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Preparing to Lay the Miners to Rest

Crowds are expected at funerals for the 12 West Virginians. The survivor remains in a coma.

January 07, 2006|P.J. Huffstutter | Times Staff Writer

BUCKHANNON, W.Va. — As the sole survivor of the West Virginia mine explosion remained in a medically induced coma Friday, local residents prepared themselves for tearful memorial services for the dozen victims and a long weekend filled with mournful goodbyes.

The first of the funeral viewings are scheduled to begin this evening, with a private gathering for Jesse L. Jones, 44, of Pickens, W.Va.; and Jerry Groves, 56, of Cleveland, W.Va.

The first funeral services for the victims are to be held Sunday, and others are expected to follow in the coming week.

Officials with area funeral homes have been meeting with religious leaders in recent days to schedule all the services and find locations large enough to accommodate the crowds that are expected.

"None of us in the region have ever had to handle so many funerals at one time," said Jon Wright, director of the Wright Funeral Home in Philippi, W.Va., which is handling the services for miner Jack Weaver, 52.

"The loss of these men has touched everyone in the region, and based off the number of calls we're getting, there are many, many people out there who want to come pay their respects," Wright said.

What caused Monday morning's blast at the Sago Mine, which claimed one life immediately, remains unknown.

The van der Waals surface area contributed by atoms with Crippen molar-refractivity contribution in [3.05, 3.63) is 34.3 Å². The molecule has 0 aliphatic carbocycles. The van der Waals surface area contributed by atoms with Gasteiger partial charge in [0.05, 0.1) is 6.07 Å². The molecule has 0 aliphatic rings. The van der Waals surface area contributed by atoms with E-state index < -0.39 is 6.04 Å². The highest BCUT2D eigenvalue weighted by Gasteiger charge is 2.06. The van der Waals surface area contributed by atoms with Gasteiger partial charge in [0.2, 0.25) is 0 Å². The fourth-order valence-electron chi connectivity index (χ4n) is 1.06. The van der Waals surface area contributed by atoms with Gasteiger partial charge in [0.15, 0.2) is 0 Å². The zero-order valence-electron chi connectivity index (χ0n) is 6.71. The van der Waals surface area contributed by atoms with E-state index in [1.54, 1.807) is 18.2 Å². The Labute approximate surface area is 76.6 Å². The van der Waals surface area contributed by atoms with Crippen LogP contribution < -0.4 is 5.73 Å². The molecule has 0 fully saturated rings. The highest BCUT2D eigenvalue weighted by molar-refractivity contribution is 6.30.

A dozen men who survived the blast were unable to escape, and fled farther into the mine. As the hours passed and their oxygen supply dwindled, some of the miners scrawled notes for their loved ones to say they were not in pain and were simply going to sleep.

The men were trapped underground, more than two miles from the mine entrance, for 41 hours. When rescuers reached them, only one was alive.

In the emotional days since the victims' bodies were brought out, family members have pleaded for answers from political leaders and company executives, to find out why they had been told initially that the miners had survived.

Although federal and state officials have launched a joint investigation into the Sago disaster, doctors at Allegheny General Hospital in Pittsburgh are trying to determine the extent of brain damage suffered by survivor Randal McCloy Jr.

McCloy, 26, has been kept in a drug-induced coma to let his brain rest, Dr. James Valeriano said at a news conference Friday morning.

McCloy has also received two rounds of treatment with a hyperbaric oxygen machine, to help his brain and vital organs recover from his exposure to carbon monoxide.

Tests have shown that his exposure created pinpoint-sized hemorrhages -- which Valeriano said were not cause for great concern -- and injury to the part of the brain that controls sensation and vision. But how significant such injury will be in the long term is still unknown.

"Right now, there's no way to know," Valeriano said. "The best thing for him is that he is so young."

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